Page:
Shrinking design rules and reduced process tolerances require tight control of critical dimension (CD) linewidth, feature shape, and profile of the printed geometry. The holistic metrology approach consists of utilizing all available information from different sources such as data from other toolsets, multiple optical channels, multiple targets, etc., to optimize metrology recipe and improve measurement performance. Various in-line CD metrology toolsets such as scatterometry optical CD, CD-SEM, and CD-AFM are typically utilized individually in fabs. Each of these toolsets has its own set of limitations that are intrinsic to specific measurement technique and algorithm. Here we define "hybrid metrology" to be the use of any two or more metrology toolsets in combination to measure the same dataset. We demonstrate the benefits of the hybrid metrology on two test structures: 22-nm-node gate develop inspect and 32-nm-node fin-shaped field effect transistor gate final inspect. We will cover measurement results obtained using typical BKM (nonhybrid, single toolset standard results) as well as those obtained by utilizing the hybrid metrology approach. Measurement performance will be compared using standard metrology metrics; for example, accuracy and precision.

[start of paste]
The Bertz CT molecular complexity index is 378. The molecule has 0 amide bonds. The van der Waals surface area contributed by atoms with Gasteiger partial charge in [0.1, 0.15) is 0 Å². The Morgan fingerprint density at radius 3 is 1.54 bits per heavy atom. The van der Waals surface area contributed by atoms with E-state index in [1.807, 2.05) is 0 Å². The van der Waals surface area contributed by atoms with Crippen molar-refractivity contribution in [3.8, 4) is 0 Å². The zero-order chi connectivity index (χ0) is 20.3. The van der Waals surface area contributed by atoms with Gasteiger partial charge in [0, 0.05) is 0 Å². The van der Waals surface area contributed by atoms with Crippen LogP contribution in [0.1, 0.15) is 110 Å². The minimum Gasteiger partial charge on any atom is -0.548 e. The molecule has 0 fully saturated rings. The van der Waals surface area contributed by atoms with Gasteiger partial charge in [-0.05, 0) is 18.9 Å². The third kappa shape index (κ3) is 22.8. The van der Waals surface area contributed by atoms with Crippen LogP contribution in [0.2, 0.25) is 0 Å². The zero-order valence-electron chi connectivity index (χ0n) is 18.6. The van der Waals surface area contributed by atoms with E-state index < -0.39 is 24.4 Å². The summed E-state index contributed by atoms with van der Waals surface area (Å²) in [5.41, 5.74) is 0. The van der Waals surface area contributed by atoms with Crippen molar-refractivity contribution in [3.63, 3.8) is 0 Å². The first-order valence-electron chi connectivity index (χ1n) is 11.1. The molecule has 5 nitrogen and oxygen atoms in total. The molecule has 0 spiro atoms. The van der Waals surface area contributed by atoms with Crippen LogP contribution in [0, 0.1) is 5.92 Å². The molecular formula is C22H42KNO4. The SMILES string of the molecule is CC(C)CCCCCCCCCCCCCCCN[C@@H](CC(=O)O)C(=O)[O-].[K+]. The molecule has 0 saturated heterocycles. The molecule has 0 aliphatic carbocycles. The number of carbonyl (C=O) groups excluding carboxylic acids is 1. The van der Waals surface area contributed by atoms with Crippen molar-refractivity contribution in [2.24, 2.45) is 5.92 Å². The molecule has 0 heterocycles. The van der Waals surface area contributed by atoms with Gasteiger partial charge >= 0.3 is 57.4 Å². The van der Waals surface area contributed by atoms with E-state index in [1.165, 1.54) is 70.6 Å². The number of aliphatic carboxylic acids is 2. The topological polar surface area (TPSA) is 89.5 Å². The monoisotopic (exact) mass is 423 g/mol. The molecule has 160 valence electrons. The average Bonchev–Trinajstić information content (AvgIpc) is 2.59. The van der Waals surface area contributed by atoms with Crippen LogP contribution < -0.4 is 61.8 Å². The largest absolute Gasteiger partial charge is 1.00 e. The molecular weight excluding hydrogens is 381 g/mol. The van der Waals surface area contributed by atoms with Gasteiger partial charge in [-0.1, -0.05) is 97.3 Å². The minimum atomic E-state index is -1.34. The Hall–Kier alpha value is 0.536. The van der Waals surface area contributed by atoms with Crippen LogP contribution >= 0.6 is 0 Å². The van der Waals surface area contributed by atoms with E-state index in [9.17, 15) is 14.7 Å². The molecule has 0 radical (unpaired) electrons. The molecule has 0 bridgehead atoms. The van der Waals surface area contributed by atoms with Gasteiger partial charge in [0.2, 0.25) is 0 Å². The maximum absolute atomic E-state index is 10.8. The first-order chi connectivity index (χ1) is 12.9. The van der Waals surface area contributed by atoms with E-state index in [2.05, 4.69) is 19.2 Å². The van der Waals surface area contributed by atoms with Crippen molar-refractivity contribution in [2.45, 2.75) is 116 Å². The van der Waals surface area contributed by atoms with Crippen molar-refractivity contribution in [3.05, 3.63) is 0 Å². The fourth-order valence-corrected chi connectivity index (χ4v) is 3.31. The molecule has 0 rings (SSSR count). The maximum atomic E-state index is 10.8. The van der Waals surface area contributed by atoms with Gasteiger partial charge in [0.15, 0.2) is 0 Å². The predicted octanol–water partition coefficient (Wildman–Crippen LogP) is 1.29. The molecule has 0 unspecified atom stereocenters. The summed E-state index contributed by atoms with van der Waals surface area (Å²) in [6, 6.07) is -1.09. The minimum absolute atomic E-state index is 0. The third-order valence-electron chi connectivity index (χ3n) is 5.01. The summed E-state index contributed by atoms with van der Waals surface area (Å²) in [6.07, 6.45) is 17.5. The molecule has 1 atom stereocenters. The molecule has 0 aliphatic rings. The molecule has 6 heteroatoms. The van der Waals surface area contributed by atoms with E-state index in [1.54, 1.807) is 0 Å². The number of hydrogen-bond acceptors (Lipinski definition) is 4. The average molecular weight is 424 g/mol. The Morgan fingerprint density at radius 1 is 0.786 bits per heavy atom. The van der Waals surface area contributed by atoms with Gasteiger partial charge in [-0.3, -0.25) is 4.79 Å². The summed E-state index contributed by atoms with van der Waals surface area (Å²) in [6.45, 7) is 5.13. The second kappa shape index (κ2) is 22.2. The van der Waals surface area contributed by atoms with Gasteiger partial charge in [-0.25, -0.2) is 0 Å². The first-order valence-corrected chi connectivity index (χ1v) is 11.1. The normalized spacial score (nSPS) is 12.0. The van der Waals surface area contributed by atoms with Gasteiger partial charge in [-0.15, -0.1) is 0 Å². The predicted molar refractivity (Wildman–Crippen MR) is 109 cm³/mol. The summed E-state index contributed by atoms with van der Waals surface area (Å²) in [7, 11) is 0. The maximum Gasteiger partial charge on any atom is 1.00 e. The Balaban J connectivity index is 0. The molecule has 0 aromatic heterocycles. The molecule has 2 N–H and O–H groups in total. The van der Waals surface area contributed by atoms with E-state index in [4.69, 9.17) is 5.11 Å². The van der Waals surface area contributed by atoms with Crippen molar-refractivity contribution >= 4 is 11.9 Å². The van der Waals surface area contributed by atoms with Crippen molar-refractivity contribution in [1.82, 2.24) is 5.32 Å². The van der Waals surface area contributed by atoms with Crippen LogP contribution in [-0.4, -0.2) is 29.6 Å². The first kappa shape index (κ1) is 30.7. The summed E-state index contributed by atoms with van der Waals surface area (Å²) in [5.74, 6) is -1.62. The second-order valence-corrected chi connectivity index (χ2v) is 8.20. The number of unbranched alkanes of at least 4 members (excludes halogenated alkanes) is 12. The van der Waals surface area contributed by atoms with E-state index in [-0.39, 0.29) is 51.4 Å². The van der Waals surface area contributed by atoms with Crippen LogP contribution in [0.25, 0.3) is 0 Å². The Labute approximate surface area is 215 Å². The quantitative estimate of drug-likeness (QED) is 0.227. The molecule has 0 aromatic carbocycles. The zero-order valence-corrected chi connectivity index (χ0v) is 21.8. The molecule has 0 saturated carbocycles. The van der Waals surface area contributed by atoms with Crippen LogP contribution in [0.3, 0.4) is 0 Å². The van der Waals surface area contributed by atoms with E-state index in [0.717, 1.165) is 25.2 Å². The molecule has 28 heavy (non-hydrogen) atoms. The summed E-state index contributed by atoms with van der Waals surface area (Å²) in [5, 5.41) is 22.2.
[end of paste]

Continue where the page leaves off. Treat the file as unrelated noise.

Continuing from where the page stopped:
Improvement in metrology performance when using a combination of multiple optical channels vs. standard single
optical channel is studied. Two standard applications (gate etch 4x and STI etch 2x) are investigated theoretically
and experimentally. The results show that while individual channels might have increased performance for few
individual parameters each - it is the combination of channels that provides the best overall performance for all
Shrinking design rules and reduced process tolerances require tight control of CD linewidth, feature shape, and profile of
the printed geometry. The Holistic Metrology approach consists of utilizing all available information from different